Revolution fever throughout the Middle East

Now Reading:

Revolution fever throughout the Middle East

Revolution fever throughout the Middle East
Text size Aa Aa

For years they had kept silent. But over the past few weeks they could not hold back.

They put decades of fear to one side and took over the streets, telling their leaders: ‘The game is up. We don’t want you any more.’

Read our news file

From north Africa and the Middle East to the Persian Gulf, popular uprisings have been rattling long running dictatorships.


The first domino to tumble was Tunisia, ruled by Zine el-Abidine Ben Ali for 23 years. Population: 10 million, nearly half of whom are younger than 25. Unemployed: 13.3%.

Tunisians celebrated their victory on 14th January. Ben Ali left the country. Their bet had paid off. Ben Ali’s fate was sealed when the Tunisian army had refused to fire on its own people.


The message was received loud and clear in Egypt. Ruled by Hosni Mubarak for nearly 30 years, young people make up more than half of the 85 million inhabitants. Jobless rate: 9%.

Anti-government protesters held Tahrir Square for 18 days despite attacks by pro-Mubarak partisans.

They ignored the curfew and once again the army stood back instead of imposing it.

The crowds proved even stronger than Mubarak’s legendary stubbornness. On the 11th of February he cracked, and protesters celebrated through the night.


The Tunisian disturbances started alongside unrest in neighbouring Algeria – 35.5 million inhabitants, more than 10 percent jobless, and fury about the high cost of basic food and lack of decent housing.

Algiers began to rumble to the sound of revolution, despite the fear and the police barricades. A small group managed to demand publicly the removal of President Bouteflika.


Even Libya has been touched by revolution fever. Run by the iron fist of Muammar Gadhaffi since 1969, half of its 6.5 million inhabitants are under 25. The unemployment rate is not known.

Even Libya’s tight media control has not managed to prevent young activists posting these images on the internet showing demonstrators demanding the release of a human rights campaigner. Protests are rare in Libya, which has rich oil reserves.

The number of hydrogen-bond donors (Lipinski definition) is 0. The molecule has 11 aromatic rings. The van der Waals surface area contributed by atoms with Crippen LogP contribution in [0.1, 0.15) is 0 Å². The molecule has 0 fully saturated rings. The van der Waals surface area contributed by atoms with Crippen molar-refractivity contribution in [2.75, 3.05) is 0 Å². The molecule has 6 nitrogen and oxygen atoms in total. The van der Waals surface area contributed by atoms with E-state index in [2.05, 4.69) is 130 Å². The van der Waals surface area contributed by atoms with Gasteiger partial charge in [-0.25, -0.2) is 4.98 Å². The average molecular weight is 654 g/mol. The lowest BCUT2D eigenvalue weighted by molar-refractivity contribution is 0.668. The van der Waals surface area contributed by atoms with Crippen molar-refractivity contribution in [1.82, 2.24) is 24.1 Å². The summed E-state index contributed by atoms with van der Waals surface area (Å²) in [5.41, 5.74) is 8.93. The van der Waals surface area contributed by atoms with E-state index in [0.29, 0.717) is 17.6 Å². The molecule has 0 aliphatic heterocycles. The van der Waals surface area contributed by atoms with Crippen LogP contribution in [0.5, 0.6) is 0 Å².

Jordan has been ruled by King Abdullah II since 1999. He has 6.5 million subjects more than half of whom are young. Officially, there is 12.3 per cent unemployment.

Here too the grassroots dissent is springing from the high cost of living, but there is also a push for democratic reforms. The King has already replaced the prime minister.


Ali Abdullah Saleh has held sway in Yemen since 1978. It is a country of more than 24 million inhabitants – 65 percent of them below the age of 25. The unemployment rate is not known.

There is little ambiguity about what Yemenis are calling for. They want Ali Abdullah Saleh and his family out, and in an echo of Egypt’s revolt, opponents are not willing to accept his promise that he will stand down in 2013.


Bahrain is a tiny kingdom run as an absolute monarchy by the Al Khalifa royal family. A large part of the million or so inhabitants are young – the jobless rate is not known.

Most of Bahrain’s cabinet are members of the royal family.

Spurred on by events in Tunisia and Egypt, the wave of unrest hit the heart of the Persian Gulf.


There have been similar scenes too in Iran where Mahmoud Ahmadinejad has been in power since 2005. Two thirds of the 75 million population are under 35 years old – and unemployment is running at more than 14 percent.

It is a reprise of the events of two years ago when protests against the regime in Tehran were put down with violence.